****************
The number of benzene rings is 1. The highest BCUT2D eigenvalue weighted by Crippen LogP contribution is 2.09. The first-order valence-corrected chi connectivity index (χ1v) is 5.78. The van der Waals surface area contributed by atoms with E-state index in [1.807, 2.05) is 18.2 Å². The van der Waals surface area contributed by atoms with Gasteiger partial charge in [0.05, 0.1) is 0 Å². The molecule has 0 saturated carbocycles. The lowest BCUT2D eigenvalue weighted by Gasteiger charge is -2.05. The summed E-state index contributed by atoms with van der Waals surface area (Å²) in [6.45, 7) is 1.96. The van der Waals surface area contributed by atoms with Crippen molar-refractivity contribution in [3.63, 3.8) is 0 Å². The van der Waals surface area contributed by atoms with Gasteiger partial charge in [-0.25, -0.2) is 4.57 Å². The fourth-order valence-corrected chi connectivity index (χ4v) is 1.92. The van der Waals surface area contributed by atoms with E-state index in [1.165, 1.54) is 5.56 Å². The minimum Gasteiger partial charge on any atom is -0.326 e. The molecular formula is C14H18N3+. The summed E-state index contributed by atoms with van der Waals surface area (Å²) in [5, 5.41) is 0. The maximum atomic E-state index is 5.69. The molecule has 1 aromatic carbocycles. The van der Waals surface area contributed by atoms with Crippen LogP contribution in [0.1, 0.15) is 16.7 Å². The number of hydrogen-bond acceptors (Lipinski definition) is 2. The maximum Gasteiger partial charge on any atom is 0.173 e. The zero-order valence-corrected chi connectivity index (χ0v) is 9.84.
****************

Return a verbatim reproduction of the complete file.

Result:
The number of benzene rings is 1. The highest BCUT2D eigenvalue weighted by Crippen LogP contribution is 2.09. The first-order valence-corrected chi connectivity index (χ1v) is 5.78. The van der Waals surface area contributed by atoms with E-state index in [1.807, 2.05) is 18.2 Å². The van der Waals surface area contributed by atoms with Gasteiger partial charge in [0.05, 0.1) is 0 Å². The molecule has 0 saturated carbocycles. The lowest BCUT2D eigenvalue weighted by Gasteiger charge is -2.05. The summed E-state index contributed by atoms with van der Waals surface area (Å²) in [6.45, 7) is 1.96. The van der Waals surface area contributed by atoms with Crippen molar-refractivity contribution in [3.63, 3.8) is 0 Å². The van der Waals surface area contributed by atoms with Gasteiger partial charge in [-0.25, -0.2) is 4.57 Å². The fourth-order valence-corrected chi connectivity index (χ4v) is 1.92. The van der Waals surface area contributed by atoms with E-state index in [1.165, 1.54) is 5.56 Å². The minimum Gasteiger partial charge on any atom is -0.326 e. The molecular formula is C14H18N3+. The summed E-state index contributed by atoms with van der Waals surface area (Å²) in [5, 5.41) is 0. The maximum atomic E-state index is 5.69. The molecule has 1 aromatic carbocycles. The van der Waals surface area contributed by atoms with Crippen LogP contribution in [0.1, 0.15) is 16.7 Å². The number of hydrogen-bond acceptors (Lipinski definition) is 2. The maximum Gasteiger partial charge on any atom is 0.173 e. The zero-order valence-corrected chi connectivity index (χ0v) is 9.84.